On forum: 03/02/2005
Live Cargo by Graham Goring|
"I still don't know why they want us to bring back one of these damn things unharmed," complained Ridley, adjusting the stretcher handles to relieve the ache in his hands.
His traveling companion, Dimitri, smiled an unconcerned smile. "Since when did they ever tell us what they wanted artifacts and the like for, eh? All I know is that for the amount of roubles they're going to give us, I'd happily drag back half a dozen of them."
"Well maybe you're happy just dancing to their tune but I plan on doing something else with my life in the zone. Like research or something. Look, can we stop a minute?"
With a nod of the head, Dimitri came to a halt and lowered his end of the stretcher to the ground. Placing his hands on his back, he groaned slightly as he got up.
"Thanks, Dee. Where are we now?" asked Ridley, peering around the streets of the dead city that blocked them in on all sides.
Surveying the scene, the Russian stalker pointed to a what had at one time been predominantly glass-fronted building across the street from them.
"That was the new library, I think," he said before diverting his attention to a laminated map that he had removed from his backpack. After tracing his finger over the page for some moments he jogged a few steps into the road and tried to get a clearer look at the road sign which adorned the corner of the building that loomed over them.
"And this is Gorodoska street," he beamed. "Which means that we're only a few roads over from the vehicle!"
How Dimitri and Ridley had gotten lost in the city in the first place was something of an embarrassment and Ridley took out his frustration by planting his boot in the side of the zombie they had been carrying for the last twenty minutes. They had abandoned the car in a small blind alley to avoid attracting the attention of too many of the shuffling dead that still haunted the city, planning instead to sneak around until they found a solitary specimen that they could easily overpower.
However for some reason they hadn't seen any zombies around at all for over an hour and so in widening their search pattern they had lost track of exactly where they were. With one dilapidated building looking much like another, when they had eventually tracked down a single zombie they had no idea how to get back to where they had parked. But at least they had found their prize, milling through the aisles of what appeared to have once been a grocery store.
That was the one good thing about the zombies; they had no self-motivation and relied upon other far more unpleasant creatures for their thoughts. This meant that if you could avoid being seen by one of the shuffling corpses as you approached it, you could simply impair its vision in some way and it would be rendered almost harmless, perhaps occasionally flailing a bit but certainly not being a serious risk. In this case the impairing had been rather messily accomplished by the use of a bullet through one temple and out the other.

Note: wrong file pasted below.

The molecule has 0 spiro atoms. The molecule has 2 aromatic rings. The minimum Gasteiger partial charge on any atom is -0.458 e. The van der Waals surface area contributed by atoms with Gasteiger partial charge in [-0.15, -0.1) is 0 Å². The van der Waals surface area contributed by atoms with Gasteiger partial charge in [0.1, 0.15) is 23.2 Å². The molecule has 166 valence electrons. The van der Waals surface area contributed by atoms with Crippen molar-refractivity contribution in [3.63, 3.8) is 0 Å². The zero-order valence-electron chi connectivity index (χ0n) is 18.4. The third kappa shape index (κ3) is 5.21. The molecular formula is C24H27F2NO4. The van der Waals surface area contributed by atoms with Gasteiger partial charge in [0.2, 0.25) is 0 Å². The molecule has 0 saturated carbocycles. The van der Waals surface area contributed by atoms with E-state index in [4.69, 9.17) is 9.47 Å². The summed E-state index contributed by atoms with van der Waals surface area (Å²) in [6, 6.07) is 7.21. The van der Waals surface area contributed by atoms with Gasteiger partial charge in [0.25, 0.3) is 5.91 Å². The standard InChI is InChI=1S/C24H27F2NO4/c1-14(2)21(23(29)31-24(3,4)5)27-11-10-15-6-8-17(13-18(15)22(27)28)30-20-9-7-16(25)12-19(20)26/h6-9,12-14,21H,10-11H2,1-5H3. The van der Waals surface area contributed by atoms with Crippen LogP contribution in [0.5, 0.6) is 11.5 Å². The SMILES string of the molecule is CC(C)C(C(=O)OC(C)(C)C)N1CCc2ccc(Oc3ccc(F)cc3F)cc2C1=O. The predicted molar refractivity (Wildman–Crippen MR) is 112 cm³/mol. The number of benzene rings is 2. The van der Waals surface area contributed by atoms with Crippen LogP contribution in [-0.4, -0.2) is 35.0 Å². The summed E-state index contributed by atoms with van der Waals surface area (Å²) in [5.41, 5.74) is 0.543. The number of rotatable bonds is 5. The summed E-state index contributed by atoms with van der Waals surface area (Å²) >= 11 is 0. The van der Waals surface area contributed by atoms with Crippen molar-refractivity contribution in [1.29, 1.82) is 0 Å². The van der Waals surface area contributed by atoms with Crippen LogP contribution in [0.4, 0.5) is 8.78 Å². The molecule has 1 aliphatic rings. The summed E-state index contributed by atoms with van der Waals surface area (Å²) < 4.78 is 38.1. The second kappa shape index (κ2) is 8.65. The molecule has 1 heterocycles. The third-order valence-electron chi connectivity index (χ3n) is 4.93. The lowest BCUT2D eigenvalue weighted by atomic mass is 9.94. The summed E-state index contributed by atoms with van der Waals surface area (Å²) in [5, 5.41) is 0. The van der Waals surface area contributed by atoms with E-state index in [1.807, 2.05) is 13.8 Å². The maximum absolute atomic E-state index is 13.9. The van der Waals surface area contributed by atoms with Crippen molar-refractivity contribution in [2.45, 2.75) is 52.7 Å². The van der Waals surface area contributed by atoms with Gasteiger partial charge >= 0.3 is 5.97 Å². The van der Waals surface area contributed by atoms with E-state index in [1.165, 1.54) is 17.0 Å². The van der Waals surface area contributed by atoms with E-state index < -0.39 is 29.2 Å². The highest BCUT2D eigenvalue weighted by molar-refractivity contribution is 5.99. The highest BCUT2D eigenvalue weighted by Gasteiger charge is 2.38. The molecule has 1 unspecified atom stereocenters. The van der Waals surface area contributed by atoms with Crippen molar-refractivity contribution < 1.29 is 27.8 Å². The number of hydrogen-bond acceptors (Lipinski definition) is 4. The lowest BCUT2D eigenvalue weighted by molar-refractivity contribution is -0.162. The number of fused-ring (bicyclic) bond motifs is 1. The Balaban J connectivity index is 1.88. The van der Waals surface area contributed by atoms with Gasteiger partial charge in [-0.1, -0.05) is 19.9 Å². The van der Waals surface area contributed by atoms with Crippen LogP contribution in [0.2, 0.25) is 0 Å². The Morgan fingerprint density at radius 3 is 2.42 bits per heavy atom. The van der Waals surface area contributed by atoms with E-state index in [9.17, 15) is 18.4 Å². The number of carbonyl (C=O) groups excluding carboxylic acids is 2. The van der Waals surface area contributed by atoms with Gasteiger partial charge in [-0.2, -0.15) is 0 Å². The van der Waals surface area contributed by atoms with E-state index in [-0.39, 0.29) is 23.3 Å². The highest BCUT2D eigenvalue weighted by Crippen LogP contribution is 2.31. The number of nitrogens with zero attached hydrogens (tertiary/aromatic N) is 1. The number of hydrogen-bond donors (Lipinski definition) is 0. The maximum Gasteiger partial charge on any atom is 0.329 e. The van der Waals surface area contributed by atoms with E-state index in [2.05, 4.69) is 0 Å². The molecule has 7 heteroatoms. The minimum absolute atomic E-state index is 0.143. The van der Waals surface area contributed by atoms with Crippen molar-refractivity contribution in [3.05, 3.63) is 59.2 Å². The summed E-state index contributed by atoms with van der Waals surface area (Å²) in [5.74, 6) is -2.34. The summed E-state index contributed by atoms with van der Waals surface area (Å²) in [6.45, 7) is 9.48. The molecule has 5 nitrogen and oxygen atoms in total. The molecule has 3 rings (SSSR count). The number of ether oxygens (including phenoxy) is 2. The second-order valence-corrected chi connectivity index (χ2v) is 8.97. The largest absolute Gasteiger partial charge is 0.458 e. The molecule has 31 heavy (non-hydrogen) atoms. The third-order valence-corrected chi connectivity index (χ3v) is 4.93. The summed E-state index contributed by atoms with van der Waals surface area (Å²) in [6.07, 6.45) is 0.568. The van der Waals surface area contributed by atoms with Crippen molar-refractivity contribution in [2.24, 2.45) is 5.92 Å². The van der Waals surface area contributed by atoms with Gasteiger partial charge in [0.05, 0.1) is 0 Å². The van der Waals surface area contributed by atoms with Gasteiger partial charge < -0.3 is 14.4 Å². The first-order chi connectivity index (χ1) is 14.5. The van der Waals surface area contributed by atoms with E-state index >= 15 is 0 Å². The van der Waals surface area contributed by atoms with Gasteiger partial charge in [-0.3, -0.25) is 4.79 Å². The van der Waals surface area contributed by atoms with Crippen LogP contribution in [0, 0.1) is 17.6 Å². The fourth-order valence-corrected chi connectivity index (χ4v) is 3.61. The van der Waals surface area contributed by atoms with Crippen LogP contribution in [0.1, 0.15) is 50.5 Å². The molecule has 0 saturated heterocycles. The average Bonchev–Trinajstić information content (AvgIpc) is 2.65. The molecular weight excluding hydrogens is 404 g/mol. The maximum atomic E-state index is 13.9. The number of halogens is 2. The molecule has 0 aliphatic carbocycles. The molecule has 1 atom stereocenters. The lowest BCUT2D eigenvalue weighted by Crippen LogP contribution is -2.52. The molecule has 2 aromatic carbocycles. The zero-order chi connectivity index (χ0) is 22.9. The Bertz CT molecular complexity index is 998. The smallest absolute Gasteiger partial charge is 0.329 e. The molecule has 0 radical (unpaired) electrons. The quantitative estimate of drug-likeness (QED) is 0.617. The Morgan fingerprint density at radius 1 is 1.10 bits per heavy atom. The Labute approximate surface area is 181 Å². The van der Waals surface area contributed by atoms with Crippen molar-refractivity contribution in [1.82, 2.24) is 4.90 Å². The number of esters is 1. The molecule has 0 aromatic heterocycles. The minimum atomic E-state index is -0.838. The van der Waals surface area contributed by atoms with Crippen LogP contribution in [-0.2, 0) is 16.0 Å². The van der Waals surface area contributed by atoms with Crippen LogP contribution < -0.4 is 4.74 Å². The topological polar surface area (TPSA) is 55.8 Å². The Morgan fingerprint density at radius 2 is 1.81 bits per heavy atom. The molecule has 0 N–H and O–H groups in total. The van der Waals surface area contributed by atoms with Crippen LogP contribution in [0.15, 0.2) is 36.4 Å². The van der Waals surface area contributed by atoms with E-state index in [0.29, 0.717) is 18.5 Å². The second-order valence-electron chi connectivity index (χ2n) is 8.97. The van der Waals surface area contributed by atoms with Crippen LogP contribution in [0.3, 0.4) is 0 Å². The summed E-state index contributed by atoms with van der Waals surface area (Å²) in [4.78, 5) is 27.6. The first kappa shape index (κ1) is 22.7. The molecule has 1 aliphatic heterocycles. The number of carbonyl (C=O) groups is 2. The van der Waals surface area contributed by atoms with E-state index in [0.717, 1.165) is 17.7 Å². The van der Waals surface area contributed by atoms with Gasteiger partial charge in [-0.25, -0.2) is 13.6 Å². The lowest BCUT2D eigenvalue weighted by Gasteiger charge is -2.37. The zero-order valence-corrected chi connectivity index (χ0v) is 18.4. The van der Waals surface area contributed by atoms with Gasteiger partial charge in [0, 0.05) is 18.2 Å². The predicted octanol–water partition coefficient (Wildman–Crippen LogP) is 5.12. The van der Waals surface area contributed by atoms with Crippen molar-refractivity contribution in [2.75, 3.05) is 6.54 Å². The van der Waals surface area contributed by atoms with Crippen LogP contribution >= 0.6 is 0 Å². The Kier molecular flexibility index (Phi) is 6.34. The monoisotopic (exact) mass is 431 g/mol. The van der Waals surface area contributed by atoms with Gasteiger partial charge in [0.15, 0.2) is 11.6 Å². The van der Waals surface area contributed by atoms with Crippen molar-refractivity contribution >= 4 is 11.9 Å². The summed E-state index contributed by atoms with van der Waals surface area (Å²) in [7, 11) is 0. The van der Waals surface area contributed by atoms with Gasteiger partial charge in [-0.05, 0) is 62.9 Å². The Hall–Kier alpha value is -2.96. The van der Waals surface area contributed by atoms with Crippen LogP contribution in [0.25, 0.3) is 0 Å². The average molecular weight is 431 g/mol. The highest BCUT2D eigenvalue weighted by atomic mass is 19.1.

"By the way, do you really think they won't mind about that?" queried Ridley, pointing to the gently seeping wound that took up most of the upper half of the zombie's head.
"Not at all." replied his upbeat companion. "The scientist even suggested that as a way of disabling the thing. I think the only bit that's really important to them is somewhere else in the brain, like here." he continued, tapping the nape of his neck.
"If you say so..." Ridley said doubtfully. "So how long do you think until we get back to the car? It's gonna' be dark pretty soon."
"You know, for a man who came to this God-forsaken place entirely voluntarily, you seem very keen to get out of it all of a sudden." pointed out Dimitri, frowning as he noted the look of worry on his friend's face.
And Ridley couldn't argue with that. He had, after all, come here by choice. Only sixth months ago he had been living in England, but the constant reporting of the strange events in the wake of the Chernobyl disaster had piqued his curiosity. And when he heard about the stalkers and the mysterious tales they had to tell, the temptation was too great and he decided to put his army training to good practice and see the place firsthand. It was a decision that had almost cost him his life on the second day of exploring the zone and only a serendipitous encounter with Dimitri had allowed him to safely navigate his way out of a minefield of concentrated gravity fields.
"I've just got a bad feeling like there's a storm coming or something." he said darkly. Reaching into his pocket he pulled out his anomaly detector flicked the switch on it a few times to make sure it was still operational and then tapped it irritably.